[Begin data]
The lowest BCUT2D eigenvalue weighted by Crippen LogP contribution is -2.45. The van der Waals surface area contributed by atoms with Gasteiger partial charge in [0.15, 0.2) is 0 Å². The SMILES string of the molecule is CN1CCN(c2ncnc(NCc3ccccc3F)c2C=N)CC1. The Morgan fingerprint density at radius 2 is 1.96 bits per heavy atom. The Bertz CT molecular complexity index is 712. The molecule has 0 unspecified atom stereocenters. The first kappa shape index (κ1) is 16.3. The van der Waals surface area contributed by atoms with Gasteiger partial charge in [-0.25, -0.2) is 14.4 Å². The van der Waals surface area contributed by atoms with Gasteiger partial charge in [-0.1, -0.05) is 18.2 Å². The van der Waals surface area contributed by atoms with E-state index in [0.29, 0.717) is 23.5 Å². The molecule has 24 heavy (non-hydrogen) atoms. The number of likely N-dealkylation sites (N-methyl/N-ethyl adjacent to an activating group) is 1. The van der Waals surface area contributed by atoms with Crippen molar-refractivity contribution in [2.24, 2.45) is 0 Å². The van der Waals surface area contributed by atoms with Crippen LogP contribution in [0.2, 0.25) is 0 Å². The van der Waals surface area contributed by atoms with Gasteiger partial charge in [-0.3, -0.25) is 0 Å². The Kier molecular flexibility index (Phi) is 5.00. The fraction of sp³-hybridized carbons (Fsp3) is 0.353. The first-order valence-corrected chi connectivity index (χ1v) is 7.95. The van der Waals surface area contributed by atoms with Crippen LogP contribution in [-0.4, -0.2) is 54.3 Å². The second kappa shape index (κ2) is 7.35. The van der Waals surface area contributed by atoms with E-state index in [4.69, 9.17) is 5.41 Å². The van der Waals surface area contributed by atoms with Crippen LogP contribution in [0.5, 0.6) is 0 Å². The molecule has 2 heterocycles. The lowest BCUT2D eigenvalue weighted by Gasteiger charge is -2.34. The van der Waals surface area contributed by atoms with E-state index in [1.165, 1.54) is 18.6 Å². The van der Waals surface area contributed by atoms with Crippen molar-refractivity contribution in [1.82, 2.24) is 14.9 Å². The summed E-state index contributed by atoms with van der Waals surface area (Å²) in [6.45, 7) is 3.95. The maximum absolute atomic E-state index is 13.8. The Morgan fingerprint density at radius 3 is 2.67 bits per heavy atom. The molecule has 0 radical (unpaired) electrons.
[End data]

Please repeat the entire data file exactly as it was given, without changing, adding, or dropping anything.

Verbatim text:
The lowest BCUT2D eigenvalue weighted by Crippen LogP contribution is -2.45. The van der Waals surface area contributed by atoms with Gasteiger partial charge in [0.15, 0.2) is 0 Å². The SMILES string of the molecule is CN1CCN(c2ncnc(NCc3ccccc3F)c2C=N)CC1. The Morgan fingerprint density at radius 2 is 1.96 bits per heavy atom. The Bertz CT molecular complexity index is 712. The molecule has 0 unspecified atom stereocenters. The first kappa shape index (κ1) is 16.3. The van der Waals surface area contributed by atoms with Gasteiger partial charge in [-0.25, -0.2) is 14.4 Å². The van der Waals surface area contributed by atoms with Gasteiger partial charge in [-0.1, -0.05) is 18.2 Å². The van der Waals surface area contributed by atoms with E-state index in [0.29, 0.717) is 23.5 Å². The molecule has 24 heavy (non-hydrogen) atoms. The number of likely N-dealkylation sites (N-methyl/N-ethyl adjacent to an activating group) is 1. The van der Waals surface area contributed by atoms with Crippen molar-refractivity contribution in [2.24, 2.45) is 0 Å². The van der Waals surface area contributed by atoms with Crippen LogP contribution in [0.2, 0.25) is 0 Å². The van der Waals surface area contributed by atoms with Gasteiger partial charge in [-0.3, -0.25) is 0 Å². The Kier molecular flexibility index (Phi) is 5.00. The fraction of sp³-hybridized carbons (Fsp3) is 0.353. The first-order valence-corrected chi connectivity index (χ1v) is 7.95. The van der Waals surface area contributed by atoms with Crippen LogP contribution in [-0.4, -0.2) is 54.3 Å². The second kappa shape index (κ2) is 7.35. The van der Waals surface area contributed by atoms with E-state index in [4.69, 9.17) is 5.41 Å². The van der Waals surface area contributed by atoms with Crippen LogP contribution in [0.5, 0.6) is 0 Å². The molecule has 2 heterocycles. The lowest BCUT2D eigenvalue weighted by Gasteiger charge is -2.34. The van der Waals surface area contributed by atoms with E-state index in [1.165, 1.54) is 18.6 Å². The van der Waals surface area contributed by atoms with Crippen molar-refractivity contribution in [1.82, 2.24) is 14.9 Å². The summed E-state index contributed by atoms with van der Waals surface area (Å²) in [6.45, 7) is 3.95. The maximum absolute atomic E-state index is 13.8. The Morgan fingerprint density at radius 3 is 2.67 bits per heavy atom. The molecule has 0 radical (unpaired) electrons.